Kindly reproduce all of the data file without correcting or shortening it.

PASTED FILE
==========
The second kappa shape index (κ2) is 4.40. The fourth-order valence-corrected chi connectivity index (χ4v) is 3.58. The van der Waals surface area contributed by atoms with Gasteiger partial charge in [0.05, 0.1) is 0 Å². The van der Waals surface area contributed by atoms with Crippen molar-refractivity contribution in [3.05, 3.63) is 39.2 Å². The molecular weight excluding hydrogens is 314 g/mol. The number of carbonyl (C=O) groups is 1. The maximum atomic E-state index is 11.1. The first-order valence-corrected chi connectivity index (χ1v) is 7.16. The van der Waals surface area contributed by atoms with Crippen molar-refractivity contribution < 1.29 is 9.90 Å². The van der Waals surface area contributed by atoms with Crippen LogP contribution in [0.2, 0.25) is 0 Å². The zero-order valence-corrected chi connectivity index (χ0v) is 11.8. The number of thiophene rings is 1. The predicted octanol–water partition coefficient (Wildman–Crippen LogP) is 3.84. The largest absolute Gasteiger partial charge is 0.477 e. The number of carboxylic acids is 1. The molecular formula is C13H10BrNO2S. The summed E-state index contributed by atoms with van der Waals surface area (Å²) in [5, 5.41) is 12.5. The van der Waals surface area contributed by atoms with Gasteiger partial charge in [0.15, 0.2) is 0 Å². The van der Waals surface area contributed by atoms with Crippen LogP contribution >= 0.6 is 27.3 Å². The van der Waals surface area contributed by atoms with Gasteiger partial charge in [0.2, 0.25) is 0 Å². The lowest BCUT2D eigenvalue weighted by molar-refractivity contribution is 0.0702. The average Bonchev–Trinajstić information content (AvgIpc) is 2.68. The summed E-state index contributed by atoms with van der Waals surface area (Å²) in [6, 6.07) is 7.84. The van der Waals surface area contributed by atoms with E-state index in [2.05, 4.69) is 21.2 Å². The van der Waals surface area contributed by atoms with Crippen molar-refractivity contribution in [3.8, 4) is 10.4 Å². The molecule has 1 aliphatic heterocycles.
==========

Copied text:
The second kappa shape index (κ2) is 4.40. The fourth-order valence-corrected chi connectivity index (χ4v) is 3.58. The van der Waals surface area contributed by atoms with Gasteiger partial charge in [0.05, 0.1) is 0 Å². The van der Waals surface area contributed by atoms with Crippen molar-refractivity contribution in [3.05, 3.63) is 39.2 Å². The molecular weight excluding hydrogens is 314 g/mol. The number of carbonyl (C=O) groups is 1. The maximum atomic E-state index is 11.1. The first-order valence-corrected chi connectivity index (χ1v) is 7.16. The van der Waals surface area contributed by atoms with Crippen molar-refractivity contribution < 1.29 is 9.90 Å². The van der Waals surface area contributed by atoms with Crippen LogP contribution in [0.2, 0.25) is 0 Å². The zero-order valence-corrected chi connectivity index (χ0v) is 11.8. The number of thiophene rings is 1. The predicted octanol–water partition coefficient (Wildman–Crippen LogP) is 3.84. The largest absolute Gasteiger partial charge is 0.477 e. The number of carboxylic acids is 1. The molecular formula is C13H10BrNO2S. The summed E-state index contributed by atoms with van der Waals surface area (Å²) in [5, 5.41) is 12.5. The van der Waals surface area contributed by atoms with Gasteiger partial charge in [0.15, 0.2) is 0 Å². The van der Waals surface area contributed by atoms with Crippen LogP contribution >= 0.6 is 27.3 Å². The van der Waals surface area contributed by atoms with Gasteiger partial charge in [0.2, 0.25) is 0 Å². The lowest BCUT2D eigenvalue weighted by molar-refractivity contribution is 0.0702. The average Bonchev–Trinajstić information content (AvgIpc) is 2.68. The summed E-state index contributed by atoms with van der Waals surface area (Å²) in [6, 6.07) is 7.84. The van der Waals surface area contributed by atoms with E-state index in [2.05, 4.69) is 21.2 Å². The van der Waals surface area contributed by atoms with Crippen molar-refractivity contribution in [3.8, 4) is 10.4 Å². The molecule has 1 aliphatic heterocycles.